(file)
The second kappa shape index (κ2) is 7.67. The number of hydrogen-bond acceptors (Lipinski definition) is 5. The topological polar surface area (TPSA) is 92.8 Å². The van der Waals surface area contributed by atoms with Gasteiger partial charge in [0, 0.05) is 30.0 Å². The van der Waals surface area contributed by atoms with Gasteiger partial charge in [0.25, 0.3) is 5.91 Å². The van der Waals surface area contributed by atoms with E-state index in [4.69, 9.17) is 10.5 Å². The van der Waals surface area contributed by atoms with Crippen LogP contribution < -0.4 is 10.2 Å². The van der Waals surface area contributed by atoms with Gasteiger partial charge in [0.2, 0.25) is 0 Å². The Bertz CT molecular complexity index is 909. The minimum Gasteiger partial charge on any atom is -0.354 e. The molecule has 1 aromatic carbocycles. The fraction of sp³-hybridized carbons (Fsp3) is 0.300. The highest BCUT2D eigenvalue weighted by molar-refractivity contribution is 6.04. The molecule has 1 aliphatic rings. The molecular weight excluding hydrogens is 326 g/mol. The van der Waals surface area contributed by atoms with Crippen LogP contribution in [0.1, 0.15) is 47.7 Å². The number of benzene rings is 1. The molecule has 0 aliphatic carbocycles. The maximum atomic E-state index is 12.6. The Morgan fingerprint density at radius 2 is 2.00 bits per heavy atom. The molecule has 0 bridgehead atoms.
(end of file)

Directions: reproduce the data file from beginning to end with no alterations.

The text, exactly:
The second kappa shape index (κ2) is 7.67. The number of hydrogen-bond acceptors (Lipinski definition) is 5. The topological polar surface area (TPSA) is 92.8 Å². The van der Waals surface area contributed by atoms with Gasteiger partial charge in [0, 0.05) is 30.0 Å². The van der Waals surface area contributed by atoms with Gasteiger partial charge in [0.25, 0.3) is 5.91 Å². The van der Waals surface area contributed by atoms with E-state index in [4.69, 9.17) is 10.5 Å². The van der Waals surface area contributed by atoms with Crippen LogP contribution < -0.4 is 10.2 Å². The van der Waals surface area contributed by atoms with Gasteiger partial charge in [0.2, 0.25) is 0 Å². The Bertz CT molecular complexity index is 909. The minimum Gasteiger partial charge on any atom is -0.354 e. The molecule has 1 aromatic carbocycles. The fraction of sp³-hybridized carbons (Fsp3) is 0.300. The highest BCUT2D eigenvalue weighted by molar-refractivity contribution is 6.04. The molecule has 1 aliphatic rings. The molecular weight excluding hydrogens is 326 g/mol. The van der Waals surface area contributed by atoms with Crippen LogP contribution in [0.1, 0.15) is 47.7 Å². The number of benzene rings is 1. The molecule has 0 aliphatic carbocycles. The maximum atomic E-state index is 12.6. The Morgan fingerprint density at radius 2 is 2.00 bits per heavy atom. The molecule has 0 bridgehead atoms.